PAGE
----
New exhibition shows how lessons about the artistic process can lead to masterpieces.
May 11, 2015
A new show that features various works by Jackson Pollock, Jules Olitski and Sam Gilliam at the Luther W. Brady Art Gallery offers a deconstructed look at how the process of teaching, learning and making art deserves as much credit as the end product.
“Art in the Making: A New Adaptation” opened at the Brady Art Gallery Wednesday, following an eponymous show in New York City that celebrated the anniversaries of three major New York art institutions: the 50-year-old New York Studio School of Drawing, Painting & Sculpture; the 125-year-old Pratt Institute; and the 140-year-old Art Students League of New York.
The Brady Art Gallery made several selections from the original show and added works from the GW Permanent Collection that represented the Corcoran School of the Arts and Design.
“It’s an exhibition honoring art and the history of who’s making art,” Brady Art Gallery Director Lenore Miller said, noting that everyone featured in the show has been either an art student or teacher at the above noted institutions.
Because educational experience was an integral part of the theme, Ms. Miller invited five GW M.F.A. candidates from the Professional Practices class in the Department of Fine Arts and Art History to the exhibition opening and gave them the chance to interview Kit White, one of the painters featured in the show.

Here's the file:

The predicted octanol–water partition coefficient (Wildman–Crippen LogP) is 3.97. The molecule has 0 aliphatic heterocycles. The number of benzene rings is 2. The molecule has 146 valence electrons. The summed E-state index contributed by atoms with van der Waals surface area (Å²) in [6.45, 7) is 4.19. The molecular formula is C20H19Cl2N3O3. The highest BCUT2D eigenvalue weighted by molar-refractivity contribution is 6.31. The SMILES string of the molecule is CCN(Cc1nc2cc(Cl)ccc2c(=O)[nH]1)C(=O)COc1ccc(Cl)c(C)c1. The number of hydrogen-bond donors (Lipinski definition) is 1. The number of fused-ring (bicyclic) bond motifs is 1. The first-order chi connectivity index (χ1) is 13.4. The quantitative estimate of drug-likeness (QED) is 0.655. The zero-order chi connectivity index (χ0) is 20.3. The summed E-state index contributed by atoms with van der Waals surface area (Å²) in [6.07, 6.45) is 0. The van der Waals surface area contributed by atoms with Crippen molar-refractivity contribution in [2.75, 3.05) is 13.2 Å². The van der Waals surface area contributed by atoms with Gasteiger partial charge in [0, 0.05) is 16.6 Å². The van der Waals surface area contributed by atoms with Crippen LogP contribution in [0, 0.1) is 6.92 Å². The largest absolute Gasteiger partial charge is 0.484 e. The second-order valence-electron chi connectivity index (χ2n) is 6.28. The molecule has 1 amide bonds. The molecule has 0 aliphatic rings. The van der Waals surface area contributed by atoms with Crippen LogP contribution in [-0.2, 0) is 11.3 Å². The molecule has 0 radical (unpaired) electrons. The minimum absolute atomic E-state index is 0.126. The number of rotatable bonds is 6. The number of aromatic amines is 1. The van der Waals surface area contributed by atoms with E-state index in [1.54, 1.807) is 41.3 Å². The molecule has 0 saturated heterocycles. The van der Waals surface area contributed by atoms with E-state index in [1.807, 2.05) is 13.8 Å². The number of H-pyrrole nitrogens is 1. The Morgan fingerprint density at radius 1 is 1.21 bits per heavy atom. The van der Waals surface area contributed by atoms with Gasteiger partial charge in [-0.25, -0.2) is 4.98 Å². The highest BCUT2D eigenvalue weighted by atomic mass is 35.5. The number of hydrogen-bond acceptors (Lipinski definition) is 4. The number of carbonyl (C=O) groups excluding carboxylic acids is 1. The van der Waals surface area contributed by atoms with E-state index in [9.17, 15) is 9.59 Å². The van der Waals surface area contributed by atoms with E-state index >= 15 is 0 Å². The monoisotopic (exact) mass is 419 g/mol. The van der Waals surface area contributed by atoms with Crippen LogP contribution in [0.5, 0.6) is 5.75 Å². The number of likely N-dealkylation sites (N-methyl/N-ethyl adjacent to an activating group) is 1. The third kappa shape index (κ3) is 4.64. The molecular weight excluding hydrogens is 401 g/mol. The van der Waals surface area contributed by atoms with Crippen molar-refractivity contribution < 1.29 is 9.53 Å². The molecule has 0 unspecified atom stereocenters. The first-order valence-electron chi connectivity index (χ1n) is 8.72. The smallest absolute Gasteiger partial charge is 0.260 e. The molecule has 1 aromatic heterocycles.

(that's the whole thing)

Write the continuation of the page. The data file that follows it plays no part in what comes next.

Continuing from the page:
A compact little black book called “101 Things to Learn in Art School” drove a lot of the discussion. Mr. White put it together while leading M.F.A. classes at the Pratt Institute. Each time he introduced a concept that a graduate student did not know, he would jot it down on a list that grew to more than 100 facts and lessons. He brought his thoughts on the role of art to the conversation with students.
“We help construct collective identity. That’s what art does. If the community does not identify [with the art], it languishes in someone’s attic. If they do, it gets to be on the walls of this gallery,” he told the group of prospective artists as he gestured toward the Rauschenberg and Pollock pieces surrounding them.
Many of his lessons focused on what artists can improve in the classroom. He emphasized the importance of technical skills and remaining observant throughout the artistic process. But other recommendations included how to traipse through the real world of gallery transactions. He advised students against sending work to galleries blindly, insisting that the art world is small “and operates on a personal level.” Instead, future artists should make real connections with buyers and gallery owners and find ways to garner more support for their work. The last point was particularly compelling to M.F.A. candidate Eames Armstrong, one of the student interviewers and a D.C.-based artist who participated in the event to pick up tips from Mr. White.
“A lot of the work I do is event-based or performance, so there aren’t really things to be bought and sold. I eschew the whole market that way, so alternative approaches to support systems are interesting to me, and I think it was a really nice way and concise way he put that,” she said.
Some of Mr. White’s most critical points came from his own relationship to drawing and painting. Creating art is a “back and forth,” he explained, and the artist is required to stay in tune with the work throughout the entire process.
“When you get it right, you say, ‘Oh, that looks good.’ It’s that kind of magic. It’s a controlled accident. Most painters are in the business of making controlled accidents,” he said.
“Art in the Making: A New Adaptation” will be on display until July 17.